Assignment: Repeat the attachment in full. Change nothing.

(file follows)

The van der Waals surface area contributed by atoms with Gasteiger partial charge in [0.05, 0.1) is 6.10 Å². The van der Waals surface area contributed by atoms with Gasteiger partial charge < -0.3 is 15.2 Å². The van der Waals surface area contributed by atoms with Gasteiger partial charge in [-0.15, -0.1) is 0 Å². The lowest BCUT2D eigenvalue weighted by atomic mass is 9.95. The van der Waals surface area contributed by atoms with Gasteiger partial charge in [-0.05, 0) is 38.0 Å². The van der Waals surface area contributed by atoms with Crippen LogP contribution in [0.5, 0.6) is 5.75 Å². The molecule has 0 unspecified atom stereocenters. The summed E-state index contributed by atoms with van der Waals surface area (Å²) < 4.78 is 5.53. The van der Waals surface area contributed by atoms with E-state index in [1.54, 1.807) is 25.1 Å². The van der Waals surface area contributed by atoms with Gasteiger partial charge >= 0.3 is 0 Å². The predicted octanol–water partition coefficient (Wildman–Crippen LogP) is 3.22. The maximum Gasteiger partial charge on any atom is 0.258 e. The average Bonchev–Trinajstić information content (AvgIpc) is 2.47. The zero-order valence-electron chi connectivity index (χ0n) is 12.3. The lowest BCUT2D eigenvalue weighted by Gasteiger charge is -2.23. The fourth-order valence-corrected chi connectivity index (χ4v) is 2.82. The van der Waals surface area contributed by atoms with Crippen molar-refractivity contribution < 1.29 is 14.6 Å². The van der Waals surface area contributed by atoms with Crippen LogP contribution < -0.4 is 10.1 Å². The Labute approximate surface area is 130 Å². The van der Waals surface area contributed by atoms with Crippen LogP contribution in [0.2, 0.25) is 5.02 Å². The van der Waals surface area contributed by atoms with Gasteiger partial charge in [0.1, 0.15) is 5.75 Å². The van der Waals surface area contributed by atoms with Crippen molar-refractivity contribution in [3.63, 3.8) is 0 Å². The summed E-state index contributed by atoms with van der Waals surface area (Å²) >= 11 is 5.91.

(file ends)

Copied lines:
The van der Waals surface area contributed by atoms with Gasteiger partial charge in [0.05, 0.1) is 6.10 Å². The van der Waals surface area contributed by atoms with Gasteiger partial charge < -0.3 is 15.2 Å². The van der Waals surface area contributed by atoms with Gasteiger partial charge in [-0.15, -0.1) is 0 Å². The lowest BCUT2D eigenvalue weighted by atomic mass is 9.95. The van der Waals surface area contributed by atoms with Gasteiger partial charge in [-0.05, 0) is 38.0 Å². The van der Waals surface area contributed by atoms with Crippen LogP contribution in [0.5, 0.6) is 5.75 Å². The molecule has 0 unspecified atom stereocenters. The summed E-state index contributed by atoms with van der Waals surface area (Å²) < 4.78 is 5.53. The van der Waals surface area contributed by atoms with E-state index in [1.54, 1.807) is 25.1 Å². The van der Waals surface area contributed by atoms with Gasteiger partial charge >= 0.3 is 0 Å². The predicted octanol–water partition coefficient (Wildman–Crippen LogP) is 3.22. The maximum Gasteiger partial charge on any atom is 0.258 e. The average Bonchev–Trinajstić information content (AvgIpc) is 2.47. The zero-order valence-electron chi connectivity index (χ0n) is 12.3. The lowest BCUT2D eigenvalue weighted by Gasteiger charge is -2.23. The fourth-order valence-corrected chi connectivity index (χ4v) is 2.82. The van der Waals surface area contributed by atoms with Crippen molar-refractivity contribution < 1.29 is 14.6 Å². The van der Waals surface area contributed by atoms with Crippen LogP contribution < -0.4 is 10.1 Å². The Labute approximate surface area is 130 Å². The van der Waals surface area contributed by atoms with Crippen LogP contribution in [0.2, 0.25) is 5.02 Å². The van der Waals surface area contributed by atoms with Gasteiger partial charge in [0.1, 0.15) is 5.75 Å². The van der Waals surface area contributed by atoms with Crippen molar-refractivity contribution in [3.63, 3.8) is 0 Å². The summed E-state index contributed by atoms with van der Waals surface area (Å²) >= 11 is 5.91.